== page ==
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Re: Alabama/Florida observations

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  • Dave Emery
    ... To the best of my knowlage virtually all AT&T analog routes, both L coax and microwave, carried mixtures of civilian and defense circuits, private line
    Message 1 of 11 , May 3, 1999
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      On Mon, May 03, 1999 at 09:22:40PM -0400, Albert LaFrance wrote:
      > From: Albert LaFrance <ALaFrance@...>
      >
      > I don't know whether the L-carrier routes were exclusively for
      > national-security traffic, or whether they carried civilian calls as well.
      > Perhaps someone with more expertise on the co-ax network can answer that.
      >

      To the best of my knowlage virtually all AT&T analog routes,
      both L coax and microwave, carried mixtures of civilian and defense
      circuits, private line traffic and trunking for the PSTN, Autovon and
      various private lines. Much of this was granular on the group (12
      channels) or supergroup (60 channels) levels, but military/defense
      related traffic was sometimes routed on channel groups between
      particular central offices because those slots in the multiplex were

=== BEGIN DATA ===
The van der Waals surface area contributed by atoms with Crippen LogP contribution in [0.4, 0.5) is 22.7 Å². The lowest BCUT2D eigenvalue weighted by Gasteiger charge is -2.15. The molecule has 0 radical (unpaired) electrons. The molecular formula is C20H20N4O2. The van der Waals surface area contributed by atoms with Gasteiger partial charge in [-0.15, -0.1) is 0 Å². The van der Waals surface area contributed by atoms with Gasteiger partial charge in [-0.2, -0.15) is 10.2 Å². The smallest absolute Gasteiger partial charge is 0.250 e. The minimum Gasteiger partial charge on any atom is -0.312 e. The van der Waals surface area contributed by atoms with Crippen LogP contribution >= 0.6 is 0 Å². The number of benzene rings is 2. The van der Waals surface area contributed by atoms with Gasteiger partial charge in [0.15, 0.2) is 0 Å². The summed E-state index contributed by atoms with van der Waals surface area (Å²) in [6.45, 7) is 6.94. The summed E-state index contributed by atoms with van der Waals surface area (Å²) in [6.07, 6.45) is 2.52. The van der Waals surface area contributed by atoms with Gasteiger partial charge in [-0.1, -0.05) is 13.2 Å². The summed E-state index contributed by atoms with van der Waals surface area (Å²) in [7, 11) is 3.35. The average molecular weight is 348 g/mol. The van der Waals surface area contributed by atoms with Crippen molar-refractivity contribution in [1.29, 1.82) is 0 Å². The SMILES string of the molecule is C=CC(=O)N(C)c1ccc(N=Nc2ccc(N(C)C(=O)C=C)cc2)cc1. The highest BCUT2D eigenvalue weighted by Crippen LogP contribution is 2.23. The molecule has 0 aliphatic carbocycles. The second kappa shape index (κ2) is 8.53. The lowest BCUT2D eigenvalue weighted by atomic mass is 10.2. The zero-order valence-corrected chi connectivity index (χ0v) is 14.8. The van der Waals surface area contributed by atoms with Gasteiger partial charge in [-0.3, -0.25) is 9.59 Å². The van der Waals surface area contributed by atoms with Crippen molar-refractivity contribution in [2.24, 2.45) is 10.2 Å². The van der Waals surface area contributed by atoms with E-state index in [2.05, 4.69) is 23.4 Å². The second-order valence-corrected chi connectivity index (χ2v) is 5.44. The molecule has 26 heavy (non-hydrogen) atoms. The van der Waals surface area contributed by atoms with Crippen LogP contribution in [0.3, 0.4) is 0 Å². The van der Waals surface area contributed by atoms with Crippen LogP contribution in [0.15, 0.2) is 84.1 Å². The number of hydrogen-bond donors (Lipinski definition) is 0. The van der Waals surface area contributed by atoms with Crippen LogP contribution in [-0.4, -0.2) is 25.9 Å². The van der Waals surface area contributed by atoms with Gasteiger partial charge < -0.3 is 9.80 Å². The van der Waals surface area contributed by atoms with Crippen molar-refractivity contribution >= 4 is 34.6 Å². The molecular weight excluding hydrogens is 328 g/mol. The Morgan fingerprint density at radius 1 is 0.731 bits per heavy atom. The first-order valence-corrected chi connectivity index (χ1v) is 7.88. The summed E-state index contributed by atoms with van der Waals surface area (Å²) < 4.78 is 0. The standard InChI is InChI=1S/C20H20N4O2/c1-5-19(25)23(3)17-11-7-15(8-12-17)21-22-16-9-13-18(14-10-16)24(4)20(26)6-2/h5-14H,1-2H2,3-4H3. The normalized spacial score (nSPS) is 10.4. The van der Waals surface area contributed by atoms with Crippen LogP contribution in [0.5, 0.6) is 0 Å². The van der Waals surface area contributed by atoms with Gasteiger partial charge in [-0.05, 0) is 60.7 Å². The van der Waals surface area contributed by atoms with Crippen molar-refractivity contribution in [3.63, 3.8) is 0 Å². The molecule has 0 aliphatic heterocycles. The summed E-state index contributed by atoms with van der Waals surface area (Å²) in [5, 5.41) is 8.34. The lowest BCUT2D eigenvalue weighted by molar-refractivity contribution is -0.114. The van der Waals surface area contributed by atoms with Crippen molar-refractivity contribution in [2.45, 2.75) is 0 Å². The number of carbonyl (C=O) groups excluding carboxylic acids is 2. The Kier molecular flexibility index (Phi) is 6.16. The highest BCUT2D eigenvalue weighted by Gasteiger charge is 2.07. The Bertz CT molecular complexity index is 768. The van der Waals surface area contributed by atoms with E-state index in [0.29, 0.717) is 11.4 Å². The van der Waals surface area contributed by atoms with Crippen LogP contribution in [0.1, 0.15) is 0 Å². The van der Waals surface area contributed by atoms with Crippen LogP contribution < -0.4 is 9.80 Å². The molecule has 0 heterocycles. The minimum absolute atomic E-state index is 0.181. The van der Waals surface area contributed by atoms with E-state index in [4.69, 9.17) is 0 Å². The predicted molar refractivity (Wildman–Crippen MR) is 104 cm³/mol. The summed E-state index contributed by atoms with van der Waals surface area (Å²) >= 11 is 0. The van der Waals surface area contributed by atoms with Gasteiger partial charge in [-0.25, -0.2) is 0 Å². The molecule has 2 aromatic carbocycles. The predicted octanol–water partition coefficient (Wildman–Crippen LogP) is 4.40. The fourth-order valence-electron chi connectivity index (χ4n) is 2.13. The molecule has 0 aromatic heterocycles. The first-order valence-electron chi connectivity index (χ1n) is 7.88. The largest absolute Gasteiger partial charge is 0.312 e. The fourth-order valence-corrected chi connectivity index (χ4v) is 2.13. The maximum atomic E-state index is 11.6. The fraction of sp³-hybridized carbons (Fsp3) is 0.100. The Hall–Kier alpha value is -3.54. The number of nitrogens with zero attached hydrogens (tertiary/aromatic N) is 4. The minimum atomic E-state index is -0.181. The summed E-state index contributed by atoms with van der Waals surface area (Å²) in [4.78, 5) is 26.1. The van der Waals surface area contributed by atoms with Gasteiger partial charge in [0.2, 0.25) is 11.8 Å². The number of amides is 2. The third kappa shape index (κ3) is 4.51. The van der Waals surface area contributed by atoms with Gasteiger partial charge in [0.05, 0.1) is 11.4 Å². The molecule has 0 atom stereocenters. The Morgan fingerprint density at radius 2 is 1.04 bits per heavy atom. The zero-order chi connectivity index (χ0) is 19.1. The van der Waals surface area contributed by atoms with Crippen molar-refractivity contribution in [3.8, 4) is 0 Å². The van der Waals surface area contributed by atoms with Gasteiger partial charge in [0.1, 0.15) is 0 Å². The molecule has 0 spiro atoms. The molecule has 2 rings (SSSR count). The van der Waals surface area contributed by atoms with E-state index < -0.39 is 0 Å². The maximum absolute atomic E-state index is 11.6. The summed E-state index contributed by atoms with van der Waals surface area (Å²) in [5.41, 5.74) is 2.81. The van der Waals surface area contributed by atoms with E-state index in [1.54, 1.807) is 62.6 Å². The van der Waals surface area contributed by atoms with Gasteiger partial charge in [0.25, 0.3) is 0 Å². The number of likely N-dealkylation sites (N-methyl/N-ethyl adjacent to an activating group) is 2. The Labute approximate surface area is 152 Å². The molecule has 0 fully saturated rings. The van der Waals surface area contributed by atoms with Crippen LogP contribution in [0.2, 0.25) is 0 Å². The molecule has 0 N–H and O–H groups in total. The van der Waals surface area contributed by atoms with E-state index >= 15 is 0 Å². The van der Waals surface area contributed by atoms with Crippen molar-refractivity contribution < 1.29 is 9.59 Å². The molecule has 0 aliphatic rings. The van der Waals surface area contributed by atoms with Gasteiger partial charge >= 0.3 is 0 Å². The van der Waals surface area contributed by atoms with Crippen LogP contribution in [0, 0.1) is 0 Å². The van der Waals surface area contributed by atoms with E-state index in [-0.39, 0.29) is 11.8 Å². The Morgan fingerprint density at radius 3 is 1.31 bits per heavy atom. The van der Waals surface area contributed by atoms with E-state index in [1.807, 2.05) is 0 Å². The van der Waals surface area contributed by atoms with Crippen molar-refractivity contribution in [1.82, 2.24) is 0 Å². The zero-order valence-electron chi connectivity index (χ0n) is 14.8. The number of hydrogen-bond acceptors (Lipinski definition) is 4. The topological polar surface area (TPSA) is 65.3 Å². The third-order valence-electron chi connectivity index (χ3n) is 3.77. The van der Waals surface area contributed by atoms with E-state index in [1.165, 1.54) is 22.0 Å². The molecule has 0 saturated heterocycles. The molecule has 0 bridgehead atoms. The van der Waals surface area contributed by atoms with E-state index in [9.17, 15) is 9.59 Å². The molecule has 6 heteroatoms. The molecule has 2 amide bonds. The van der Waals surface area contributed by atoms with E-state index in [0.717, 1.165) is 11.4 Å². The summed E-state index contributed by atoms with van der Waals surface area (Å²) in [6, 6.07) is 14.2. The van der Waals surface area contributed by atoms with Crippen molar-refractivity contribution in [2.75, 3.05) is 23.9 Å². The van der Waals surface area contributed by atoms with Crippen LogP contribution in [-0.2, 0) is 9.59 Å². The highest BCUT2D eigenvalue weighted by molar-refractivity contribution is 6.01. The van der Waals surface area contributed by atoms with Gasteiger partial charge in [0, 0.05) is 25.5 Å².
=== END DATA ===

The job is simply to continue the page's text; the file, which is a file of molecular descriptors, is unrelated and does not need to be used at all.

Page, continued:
assigned for traffic between those pairs of places rather than because
      it was military and thus intermixed with civilian circuits of various
      sorts on a voice channel by voice channel basis.

      And certainly some chunks of spectrum (specific groups,
      supergroups, mastergroups etc) got routed on L coax for part of their
      journey and microwave for another part. There were not separate
      systems, but highly interconnected ones with a common signal format in
      both mediums. Radio routes would often back up coax routes, and
      under failure conditions on the coax traffic would get switched to
      radio and sometimes visa versa. And circuits would get to their
      ultimate destinations on radio links, and link up to one of the major
      coax routes for the long haul part as there was much less coax than
      radio...

      In the mid to late 70s there was some active attempt made to
      route sensitive traffic, much of which was defense related, on L coax in
      certain geographical areas to make it less visible to the Russians who